Editors’ Note: This is the second article in a series that seeks to make parish life more accessible to Catholic young adults. To learn more, see Embracing Parish Life: Step 1—Choosing a Parish.
Throughout my 20s and into my early 30s there have been some “defining moments” that have made me feel like I’m slowly but surely reaching adulthood. Getting my car’s oil changed, purchasing and cooking a Thanksgiving turkey, and planting tulip bulbs and various other flowers in my yard are just a few of those moments. Registering at my parish is another.
I found that something about registering at a parish and receiving my offertory envelopes in the mail each month made me feel more grown up. Maybe my “cradle Catholic” upbringing has something to do with it. Regardless, registering at a parish is an important step for any Catholic young adult.
But, you might be asking yourself, I can go to Mass at any parish without registering, so what’s the difference? Why register?
For starters, registering is helpful for the parish. Every arch/diocese does a census of each parish to determine the number of registered parishioners, among other things. The census can help them decide things like the number of priests assigned to a parish and certain obligations the parish has to support other arch/diocesan programs. Your registration could affect these numbers.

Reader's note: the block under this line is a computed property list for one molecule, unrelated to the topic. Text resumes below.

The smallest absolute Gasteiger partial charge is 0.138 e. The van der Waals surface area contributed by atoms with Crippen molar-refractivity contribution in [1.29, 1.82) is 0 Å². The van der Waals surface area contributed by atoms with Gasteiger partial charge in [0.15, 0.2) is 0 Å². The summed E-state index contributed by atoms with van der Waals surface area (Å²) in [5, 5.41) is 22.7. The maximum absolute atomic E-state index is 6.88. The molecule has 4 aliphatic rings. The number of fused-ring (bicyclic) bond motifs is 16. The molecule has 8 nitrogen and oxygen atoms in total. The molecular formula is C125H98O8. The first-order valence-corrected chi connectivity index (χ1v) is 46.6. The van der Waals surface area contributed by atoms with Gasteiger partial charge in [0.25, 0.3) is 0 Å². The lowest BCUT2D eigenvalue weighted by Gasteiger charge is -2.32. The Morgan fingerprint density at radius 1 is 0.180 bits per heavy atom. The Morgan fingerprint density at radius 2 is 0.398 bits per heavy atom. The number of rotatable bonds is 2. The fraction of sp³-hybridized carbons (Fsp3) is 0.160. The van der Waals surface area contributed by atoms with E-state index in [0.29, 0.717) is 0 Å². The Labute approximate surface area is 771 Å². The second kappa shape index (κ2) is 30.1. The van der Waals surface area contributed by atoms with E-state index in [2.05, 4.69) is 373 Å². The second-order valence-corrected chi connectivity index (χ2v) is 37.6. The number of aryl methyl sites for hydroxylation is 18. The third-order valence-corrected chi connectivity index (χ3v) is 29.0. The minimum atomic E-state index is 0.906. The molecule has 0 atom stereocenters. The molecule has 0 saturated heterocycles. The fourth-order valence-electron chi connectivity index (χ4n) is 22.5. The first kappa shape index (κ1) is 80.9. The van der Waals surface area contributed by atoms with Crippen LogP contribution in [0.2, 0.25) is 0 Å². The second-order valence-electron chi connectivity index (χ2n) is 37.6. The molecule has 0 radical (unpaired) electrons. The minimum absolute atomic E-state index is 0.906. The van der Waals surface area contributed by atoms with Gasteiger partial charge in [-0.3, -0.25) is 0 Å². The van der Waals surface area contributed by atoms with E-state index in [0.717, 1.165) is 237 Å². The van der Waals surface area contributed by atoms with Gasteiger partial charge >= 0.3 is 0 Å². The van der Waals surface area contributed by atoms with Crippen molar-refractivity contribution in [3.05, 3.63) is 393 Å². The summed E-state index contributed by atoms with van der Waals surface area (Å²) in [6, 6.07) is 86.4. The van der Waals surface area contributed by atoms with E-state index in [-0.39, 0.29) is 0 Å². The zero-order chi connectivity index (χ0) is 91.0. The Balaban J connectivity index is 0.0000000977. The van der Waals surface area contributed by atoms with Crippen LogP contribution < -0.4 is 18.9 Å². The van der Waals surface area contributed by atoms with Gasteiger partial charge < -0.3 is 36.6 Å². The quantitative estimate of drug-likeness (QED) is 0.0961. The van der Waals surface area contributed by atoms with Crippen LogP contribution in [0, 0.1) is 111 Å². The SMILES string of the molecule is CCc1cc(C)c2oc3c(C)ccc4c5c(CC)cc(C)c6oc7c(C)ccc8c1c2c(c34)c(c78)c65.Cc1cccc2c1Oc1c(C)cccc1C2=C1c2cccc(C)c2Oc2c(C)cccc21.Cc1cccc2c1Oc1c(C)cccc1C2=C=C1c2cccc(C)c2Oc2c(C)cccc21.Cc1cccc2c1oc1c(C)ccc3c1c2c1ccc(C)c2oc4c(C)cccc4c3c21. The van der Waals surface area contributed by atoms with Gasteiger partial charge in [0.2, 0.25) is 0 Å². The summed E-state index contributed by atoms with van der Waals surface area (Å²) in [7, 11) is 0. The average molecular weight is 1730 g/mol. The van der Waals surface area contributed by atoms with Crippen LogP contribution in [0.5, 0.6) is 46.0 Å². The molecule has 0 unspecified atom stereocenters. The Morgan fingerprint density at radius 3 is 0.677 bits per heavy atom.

Registering also helps the parish maintain communication with its parishioners. In addition to bulletins and Mass announcements, many parishes communicate with their registered parishioners by email and postal mail. So, you can feel more like a part of the parish community when you receive parish news and events right in your inbox or mailbox.
Some parishes will also require you to be registered as you prepare for sacraments like Baptism and Marriage. And if you fall ill and end up at your local Catholic hospital, they might inquire about the parish at which you’re registered and contact the parish priest, who will come visit you to offer Anointing of the Sick.
All of these reasons to register at a parish are important, but to me the act of committing myself to the parish community is most significant. There’s something to be said about belonging, about claiming this place as my church, my home—and allowing this place in return to claim me.
Featured Photo: Holy Family Catholic Church (Trinity, IN); Nheyob; CC-BY-SA-4.0.